The Skinny: Springsteen’s first release following the September 11 terrorist attacks in New York City and his first studio recording since 1995’s Ghost of Tom Joad. The Rising peaked at number 1 on the Billboard 200 album chart in the US. While not billed as an E Street Band project, it was the first time Bruce had assembled the whole group since they played on his 1987 release Tunnel of Love.
Sounds like: Early Springsteen, Dire Straits, Billy Joel, Okkervil River, Bon Jovi, Arcade Fire, Bob Dylan, The Hold Steady, The Killers
Deeper Thoughts: As the nation searched for a voice in the aftermath of terrorist attacks in NYC, Springsteen emerged with this poignant collection. Reportedly, he got the inspiration for the album a few days after 9/11, when a stranger in a car stopped next to him, rolled down his window and said, “We need you now.” This is an interesting record in many respects, not the least of which is the strange phenomenon that Springsteen clearly still has something to say, but sort of struggles to figure out how that message should sound. Still, “The Rising” was just the single the country needed at this time. “Mary’s Place” hearkens back to the best of early Springsteen tunes like “Rosalita.” “The Fuse” messes around with hip-hop rhythms and vocal loops, and I love the elegiac ballad “You’re Missing.”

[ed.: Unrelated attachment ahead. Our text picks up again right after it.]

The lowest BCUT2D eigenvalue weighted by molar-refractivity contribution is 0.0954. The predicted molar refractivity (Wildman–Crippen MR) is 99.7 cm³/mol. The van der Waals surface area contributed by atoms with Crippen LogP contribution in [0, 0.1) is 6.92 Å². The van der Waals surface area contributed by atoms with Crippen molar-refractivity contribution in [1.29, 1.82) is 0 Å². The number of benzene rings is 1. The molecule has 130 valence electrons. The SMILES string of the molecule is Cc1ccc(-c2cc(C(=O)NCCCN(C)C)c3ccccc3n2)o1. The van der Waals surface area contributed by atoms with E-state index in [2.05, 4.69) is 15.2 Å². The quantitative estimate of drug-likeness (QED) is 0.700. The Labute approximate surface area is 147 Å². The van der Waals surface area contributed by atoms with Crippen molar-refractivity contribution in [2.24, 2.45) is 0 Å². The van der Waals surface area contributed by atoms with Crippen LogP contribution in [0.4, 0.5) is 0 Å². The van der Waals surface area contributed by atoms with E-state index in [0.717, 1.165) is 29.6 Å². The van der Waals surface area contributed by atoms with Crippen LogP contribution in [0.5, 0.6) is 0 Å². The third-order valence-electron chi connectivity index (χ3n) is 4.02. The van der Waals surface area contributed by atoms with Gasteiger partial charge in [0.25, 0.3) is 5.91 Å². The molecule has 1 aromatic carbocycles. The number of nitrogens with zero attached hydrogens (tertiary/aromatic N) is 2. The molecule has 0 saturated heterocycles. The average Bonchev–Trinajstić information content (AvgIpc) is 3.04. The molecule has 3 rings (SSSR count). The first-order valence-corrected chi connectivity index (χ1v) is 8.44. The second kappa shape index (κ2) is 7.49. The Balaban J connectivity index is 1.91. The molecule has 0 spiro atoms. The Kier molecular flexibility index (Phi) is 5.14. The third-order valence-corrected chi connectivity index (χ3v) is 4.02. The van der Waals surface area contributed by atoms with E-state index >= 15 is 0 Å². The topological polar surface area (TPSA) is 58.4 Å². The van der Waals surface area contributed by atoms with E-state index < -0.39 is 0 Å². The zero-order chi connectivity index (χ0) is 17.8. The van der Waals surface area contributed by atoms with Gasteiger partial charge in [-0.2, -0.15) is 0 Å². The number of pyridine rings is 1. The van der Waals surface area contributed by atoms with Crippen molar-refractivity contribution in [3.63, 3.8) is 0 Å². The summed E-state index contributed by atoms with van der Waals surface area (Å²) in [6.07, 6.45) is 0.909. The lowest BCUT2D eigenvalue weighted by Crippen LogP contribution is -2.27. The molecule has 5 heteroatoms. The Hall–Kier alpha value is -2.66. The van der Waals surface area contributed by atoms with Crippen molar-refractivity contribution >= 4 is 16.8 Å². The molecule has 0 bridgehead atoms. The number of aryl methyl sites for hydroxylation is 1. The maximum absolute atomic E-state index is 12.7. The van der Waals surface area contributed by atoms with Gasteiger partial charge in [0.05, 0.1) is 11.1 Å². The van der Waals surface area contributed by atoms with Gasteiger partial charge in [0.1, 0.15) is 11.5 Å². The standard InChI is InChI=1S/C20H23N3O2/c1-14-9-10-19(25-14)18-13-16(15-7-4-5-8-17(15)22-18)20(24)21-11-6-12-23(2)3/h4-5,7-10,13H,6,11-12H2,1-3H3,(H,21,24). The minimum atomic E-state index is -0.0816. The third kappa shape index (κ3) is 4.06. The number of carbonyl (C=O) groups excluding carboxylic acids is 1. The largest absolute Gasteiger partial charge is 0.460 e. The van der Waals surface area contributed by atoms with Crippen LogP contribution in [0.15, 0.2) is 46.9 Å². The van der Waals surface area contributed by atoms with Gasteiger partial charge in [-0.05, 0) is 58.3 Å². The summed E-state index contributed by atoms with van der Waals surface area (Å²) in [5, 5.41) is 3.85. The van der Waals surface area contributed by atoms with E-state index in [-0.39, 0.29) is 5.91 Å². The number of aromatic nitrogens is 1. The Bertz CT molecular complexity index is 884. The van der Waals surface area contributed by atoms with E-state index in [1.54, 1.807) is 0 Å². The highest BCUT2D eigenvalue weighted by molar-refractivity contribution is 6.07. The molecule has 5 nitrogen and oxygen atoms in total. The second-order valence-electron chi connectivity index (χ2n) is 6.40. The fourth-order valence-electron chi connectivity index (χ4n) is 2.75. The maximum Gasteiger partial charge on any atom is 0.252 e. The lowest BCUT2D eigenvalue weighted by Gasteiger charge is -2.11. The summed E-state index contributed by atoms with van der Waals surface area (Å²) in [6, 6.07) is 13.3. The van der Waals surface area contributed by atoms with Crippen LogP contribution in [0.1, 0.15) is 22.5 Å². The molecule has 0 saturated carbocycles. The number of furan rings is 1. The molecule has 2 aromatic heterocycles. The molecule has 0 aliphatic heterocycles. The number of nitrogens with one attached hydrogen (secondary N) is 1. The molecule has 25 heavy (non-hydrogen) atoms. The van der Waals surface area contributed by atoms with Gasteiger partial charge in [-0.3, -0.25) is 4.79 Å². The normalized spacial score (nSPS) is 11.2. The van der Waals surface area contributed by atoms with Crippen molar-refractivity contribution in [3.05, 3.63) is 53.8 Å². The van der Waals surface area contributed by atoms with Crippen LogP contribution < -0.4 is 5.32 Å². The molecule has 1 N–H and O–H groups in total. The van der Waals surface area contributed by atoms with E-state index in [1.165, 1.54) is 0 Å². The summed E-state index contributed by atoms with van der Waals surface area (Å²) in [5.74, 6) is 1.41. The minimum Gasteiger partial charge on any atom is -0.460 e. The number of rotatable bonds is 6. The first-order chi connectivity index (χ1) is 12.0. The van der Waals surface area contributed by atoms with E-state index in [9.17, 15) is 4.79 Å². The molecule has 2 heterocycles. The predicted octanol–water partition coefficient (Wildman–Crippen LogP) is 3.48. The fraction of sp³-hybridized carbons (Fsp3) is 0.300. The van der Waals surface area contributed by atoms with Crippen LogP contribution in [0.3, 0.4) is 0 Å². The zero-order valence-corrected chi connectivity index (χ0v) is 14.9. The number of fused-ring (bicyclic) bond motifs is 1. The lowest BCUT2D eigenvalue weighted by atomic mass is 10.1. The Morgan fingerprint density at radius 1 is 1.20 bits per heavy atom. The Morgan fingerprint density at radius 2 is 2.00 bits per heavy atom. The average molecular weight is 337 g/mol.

The Sonics: I listened to this disc primarily in the car. It tries hard to be a rocker for the first half, but I was kind of disappointed by the lack of balls in the mixes. C’mon Brendan O’Brien! I’m not generally a fan of the “loudness” of a lot of compact discs, but I do like to have a little thump with my mid-range face-wash. Had to boost the low frequencies in the car and on the hifi. The second half of the record is more interesting and has a more balanced sound.